Why I "do" credit unions.

Two seemingly unrelated things came together for me this week. One is that yesterday was my second anniversary of being at Vancity and my entry into the credit union movement. The other is reuniting with some of my favourite past colleagues via Facebook and catching up on where we’re all at.

Explaining to people I used to work with in Los Angeles and Seattle why I’m working at a ‘bank’, which is a far cry from the brands I used to work on like Disney and Honda is not always an easy task. I left LA to find a lifestyle that was more aligned with my values, and that path inadvertently led me to credit unions.

Before Vancity, I worked at Telus, one of Canada’s top telecommunications companies, and the main telephone provider in BC. I enjoyed working there until the strike in 2005, but I never thought of myself as part of the telecom industry. It was just a job.

But being at Vancity, I have found myself attracted to the philosophy and work of credit unions. If you want to create social change, much of that has to do with money, and that’s where getting to the money via the banking industry is actually pretty exciting.

The link between my own engagement in the credit union movement became clearer when I saw a recent post on the always insightful OpenSourceCU. They were recently honoured as the first recipient of the Credit Union Global Spirit Award for translating philosophy into actions. This is a much-deserved accolade, based on their work helping credit unions reach their potential and engage the communities they serve in their mission.

It was awarded by Carol Schillios, whom I’ve never had the pleasure of meeting, but about whom I’ve heard so many amazing things.

The video on their page is the pivot point, the reason so many of us are passionate about credit unions. It is about the amazing work that Carol Schillios has done on behalf of credit unions with the world’s poorest people.

I have included it below. Powerful, powerful stuff.

Telus – ensuring the future is not friendly.

One of the ways I ended up at Vancity was that I left Telus, Canada’s second largest Telecom and BC’s main phone company, during the strike of their Telecommunication Workers’ Union employees during their 2005 strike. It was an ugly affair, especially for me, as I had never before crossed a picket line and was suddenly sent away from my job as a project manager to a suburb, Surrey, which is an hour away, to run wires in a big concrete building. The whole experience was difficult and ridiculous, especially because my son was only several months old at the time and we “managers” were all required to work 12 hour days, six days a week. Between those hours and my commute, I only got to see my son on my one day off.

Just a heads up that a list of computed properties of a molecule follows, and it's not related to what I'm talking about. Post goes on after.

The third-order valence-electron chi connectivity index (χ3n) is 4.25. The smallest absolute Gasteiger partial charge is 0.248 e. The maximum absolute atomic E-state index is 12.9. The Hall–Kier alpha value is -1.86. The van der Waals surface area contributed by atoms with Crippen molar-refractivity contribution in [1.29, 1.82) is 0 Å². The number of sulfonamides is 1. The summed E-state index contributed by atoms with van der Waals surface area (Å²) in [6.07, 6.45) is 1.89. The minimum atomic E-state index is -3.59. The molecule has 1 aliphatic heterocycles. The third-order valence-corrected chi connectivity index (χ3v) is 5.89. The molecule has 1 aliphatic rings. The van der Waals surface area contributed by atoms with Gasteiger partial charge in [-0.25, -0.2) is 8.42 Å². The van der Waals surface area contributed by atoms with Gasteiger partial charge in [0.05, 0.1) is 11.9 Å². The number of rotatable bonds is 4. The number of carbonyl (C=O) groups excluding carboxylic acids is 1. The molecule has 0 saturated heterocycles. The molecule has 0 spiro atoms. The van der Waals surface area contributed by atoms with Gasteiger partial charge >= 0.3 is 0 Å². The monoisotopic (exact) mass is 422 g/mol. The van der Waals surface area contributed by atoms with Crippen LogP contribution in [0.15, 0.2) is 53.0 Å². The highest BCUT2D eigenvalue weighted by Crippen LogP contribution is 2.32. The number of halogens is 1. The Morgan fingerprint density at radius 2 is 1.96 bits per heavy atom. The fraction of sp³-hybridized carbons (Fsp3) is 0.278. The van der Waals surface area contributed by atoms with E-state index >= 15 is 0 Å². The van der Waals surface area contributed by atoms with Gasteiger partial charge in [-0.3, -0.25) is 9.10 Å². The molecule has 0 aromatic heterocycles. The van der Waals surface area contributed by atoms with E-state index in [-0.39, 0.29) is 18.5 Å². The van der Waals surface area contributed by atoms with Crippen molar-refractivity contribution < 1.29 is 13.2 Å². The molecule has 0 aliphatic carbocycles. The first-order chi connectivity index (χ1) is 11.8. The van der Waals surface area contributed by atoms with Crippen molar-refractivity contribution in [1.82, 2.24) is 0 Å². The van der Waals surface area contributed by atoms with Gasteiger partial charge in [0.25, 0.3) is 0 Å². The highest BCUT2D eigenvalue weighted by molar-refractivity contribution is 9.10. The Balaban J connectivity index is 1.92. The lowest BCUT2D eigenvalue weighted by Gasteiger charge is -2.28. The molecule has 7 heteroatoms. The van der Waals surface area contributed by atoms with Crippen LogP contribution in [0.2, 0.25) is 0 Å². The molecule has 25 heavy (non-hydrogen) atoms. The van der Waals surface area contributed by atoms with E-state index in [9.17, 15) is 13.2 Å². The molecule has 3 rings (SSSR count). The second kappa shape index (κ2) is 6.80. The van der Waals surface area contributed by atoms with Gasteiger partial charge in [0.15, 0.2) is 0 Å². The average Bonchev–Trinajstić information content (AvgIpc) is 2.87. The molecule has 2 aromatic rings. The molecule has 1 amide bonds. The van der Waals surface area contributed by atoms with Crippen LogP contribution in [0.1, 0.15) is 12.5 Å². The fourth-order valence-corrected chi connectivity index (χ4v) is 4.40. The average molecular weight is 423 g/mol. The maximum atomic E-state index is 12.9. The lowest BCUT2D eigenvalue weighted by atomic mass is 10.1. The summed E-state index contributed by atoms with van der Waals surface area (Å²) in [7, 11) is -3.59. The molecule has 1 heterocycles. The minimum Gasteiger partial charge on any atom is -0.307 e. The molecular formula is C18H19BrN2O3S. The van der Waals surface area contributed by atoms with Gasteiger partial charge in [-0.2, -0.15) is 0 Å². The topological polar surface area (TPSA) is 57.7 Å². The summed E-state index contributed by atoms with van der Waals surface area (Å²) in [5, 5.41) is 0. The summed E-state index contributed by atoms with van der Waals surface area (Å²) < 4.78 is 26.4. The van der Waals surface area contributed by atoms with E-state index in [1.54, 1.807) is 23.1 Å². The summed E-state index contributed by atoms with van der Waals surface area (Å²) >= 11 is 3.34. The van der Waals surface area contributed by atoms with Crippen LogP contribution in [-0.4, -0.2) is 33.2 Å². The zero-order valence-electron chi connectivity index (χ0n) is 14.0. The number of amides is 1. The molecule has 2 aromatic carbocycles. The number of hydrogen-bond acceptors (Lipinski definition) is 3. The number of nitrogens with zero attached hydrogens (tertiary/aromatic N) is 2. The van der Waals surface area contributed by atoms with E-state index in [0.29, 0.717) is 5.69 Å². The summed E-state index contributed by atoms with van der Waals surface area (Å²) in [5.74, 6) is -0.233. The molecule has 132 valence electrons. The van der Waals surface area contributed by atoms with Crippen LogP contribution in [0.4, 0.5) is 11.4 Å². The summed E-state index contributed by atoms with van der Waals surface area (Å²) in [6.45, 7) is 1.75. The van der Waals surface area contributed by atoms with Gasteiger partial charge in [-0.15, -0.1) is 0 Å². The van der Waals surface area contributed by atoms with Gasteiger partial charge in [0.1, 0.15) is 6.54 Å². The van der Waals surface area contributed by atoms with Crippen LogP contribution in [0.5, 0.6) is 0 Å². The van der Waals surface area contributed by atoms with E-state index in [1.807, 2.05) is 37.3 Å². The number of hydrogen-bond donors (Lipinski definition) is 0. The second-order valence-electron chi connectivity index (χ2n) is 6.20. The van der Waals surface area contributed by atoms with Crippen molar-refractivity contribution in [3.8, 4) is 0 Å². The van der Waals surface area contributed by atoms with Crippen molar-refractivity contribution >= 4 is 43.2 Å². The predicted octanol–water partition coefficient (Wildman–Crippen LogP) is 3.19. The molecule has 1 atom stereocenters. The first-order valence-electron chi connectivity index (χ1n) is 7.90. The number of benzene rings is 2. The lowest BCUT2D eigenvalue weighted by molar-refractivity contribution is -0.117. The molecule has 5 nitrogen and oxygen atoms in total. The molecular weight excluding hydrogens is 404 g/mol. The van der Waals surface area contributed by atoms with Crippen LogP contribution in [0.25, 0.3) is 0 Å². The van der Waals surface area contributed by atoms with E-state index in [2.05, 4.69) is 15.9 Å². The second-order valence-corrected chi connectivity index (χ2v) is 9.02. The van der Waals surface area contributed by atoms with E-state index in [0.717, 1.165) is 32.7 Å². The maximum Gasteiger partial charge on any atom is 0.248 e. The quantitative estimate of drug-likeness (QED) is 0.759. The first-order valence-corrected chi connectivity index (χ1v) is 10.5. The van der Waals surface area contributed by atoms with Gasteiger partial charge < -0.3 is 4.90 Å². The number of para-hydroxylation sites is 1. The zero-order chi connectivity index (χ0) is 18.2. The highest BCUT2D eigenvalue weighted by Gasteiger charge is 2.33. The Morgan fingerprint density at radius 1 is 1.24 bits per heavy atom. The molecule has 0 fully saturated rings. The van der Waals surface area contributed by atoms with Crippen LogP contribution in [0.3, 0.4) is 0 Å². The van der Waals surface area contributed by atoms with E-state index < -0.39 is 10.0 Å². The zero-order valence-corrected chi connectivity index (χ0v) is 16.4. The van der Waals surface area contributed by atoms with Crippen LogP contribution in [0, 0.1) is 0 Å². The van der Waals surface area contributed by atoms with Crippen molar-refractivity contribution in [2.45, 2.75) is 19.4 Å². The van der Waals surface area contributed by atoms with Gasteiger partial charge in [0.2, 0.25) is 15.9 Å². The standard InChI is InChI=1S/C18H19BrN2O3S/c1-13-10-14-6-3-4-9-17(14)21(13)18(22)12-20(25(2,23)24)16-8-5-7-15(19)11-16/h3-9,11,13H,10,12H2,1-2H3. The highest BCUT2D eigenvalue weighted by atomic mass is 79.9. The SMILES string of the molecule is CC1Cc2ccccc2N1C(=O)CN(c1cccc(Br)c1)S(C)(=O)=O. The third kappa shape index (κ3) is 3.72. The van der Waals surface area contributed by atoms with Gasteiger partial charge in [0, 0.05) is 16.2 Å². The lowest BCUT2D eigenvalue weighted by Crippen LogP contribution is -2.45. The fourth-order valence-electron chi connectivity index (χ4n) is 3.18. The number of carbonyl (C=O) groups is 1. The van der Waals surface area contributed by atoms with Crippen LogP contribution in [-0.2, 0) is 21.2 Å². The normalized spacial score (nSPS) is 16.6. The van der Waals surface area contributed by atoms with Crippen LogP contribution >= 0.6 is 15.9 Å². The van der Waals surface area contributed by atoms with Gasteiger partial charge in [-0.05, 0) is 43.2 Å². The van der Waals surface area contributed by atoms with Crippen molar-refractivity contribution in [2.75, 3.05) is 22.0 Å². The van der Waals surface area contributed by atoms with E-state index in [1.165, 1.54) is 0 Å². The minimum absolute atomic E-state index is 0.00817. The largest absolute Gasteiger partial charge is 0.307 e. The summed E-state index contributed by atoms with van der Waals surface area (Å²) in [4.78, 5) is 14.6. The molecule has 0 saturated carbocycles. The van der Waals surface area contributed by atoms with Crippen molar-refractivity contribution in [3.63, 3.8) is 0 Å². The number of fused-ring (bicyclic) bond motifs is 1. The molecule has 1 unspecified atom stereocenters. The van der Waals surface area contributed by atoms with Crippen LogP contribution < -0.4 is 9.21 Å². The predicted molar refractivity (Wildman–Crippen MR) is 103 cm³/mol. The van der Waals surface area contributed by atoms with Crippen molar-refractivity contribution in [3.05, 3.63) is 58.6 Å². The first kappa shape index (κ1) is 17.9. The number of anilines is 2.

Needless to say, I left the company for one whose business model I respect, switched to VOIP and never looked back.

At Vancity I became a big proponent of the social web and believe strongly in having a business model where openness is widely adopted, making it easier to engage in online collaboration under the auspices of your brand. I used to use Telus as an example of a company that doesn’t have the fortitude to allow itself to leverage the social web. Now, reading Wikinomics, it’s even more clear to me that companies need to harness the power of collaboration to make their business stronger. I believe that isolation will increasingly lead to poorer performance.

But lately I’ve been feeling like I may have been too harsh with Telus. Time heals all wounds, I guess.

And then I read this excellent article in The Tyee that shows a pattern of blocking access to websites on its network, removing videos from YouTube that they may not even own, and other big-brother practices. Holy moly. I guess time wounds all heels instead. How could a company, which is one of the biggest ISPs in Canada, start shutting this stuff down. Which executives think this is a good idea? I remember when they blocked a TWU-supportive website during the strike I thought it was a horrible act resulting from maintaining an extreme position during the strike. But now, when I assume they are still trying to heal rifts left over from that strike between union workers and everyone else, it reveals something much darker about the intentions and nature of the company.

Telus is a clear example of a company that doesn’t get it. Its brand tagline is The Future is Friendly. When I worked there we used to joke that the future better be friendly, because the present certainly sucks. Anyone with experience in marketing or PR knows that a company’s tagline is their consumer promise and has to reflect reality for it to be believable. I hope there are VPs at the company who kick and scream over these actions, because it reveals the image of the company as an empty promise, something they’re trying to portray, totally divorced from reality.

The thing that boggles my mind is that in their fight for high-speed internet dominance, Telus execs should know that consumers want to be able to trust their ISP? That if the public associates Telus with blocking websites to their customers, many people would simply choose another provider for this commoditized service? And if they can’t trust them for web service, can they trust them to have transparent rates on long distance (a well documented no), or fair fees and service charges, or… well, the list just goes on and on.

I would guess that over time they will either need to wake up and reform and become more open or become a fossilized old-boys boardroom clueless as the world becomes a little more egalitarian.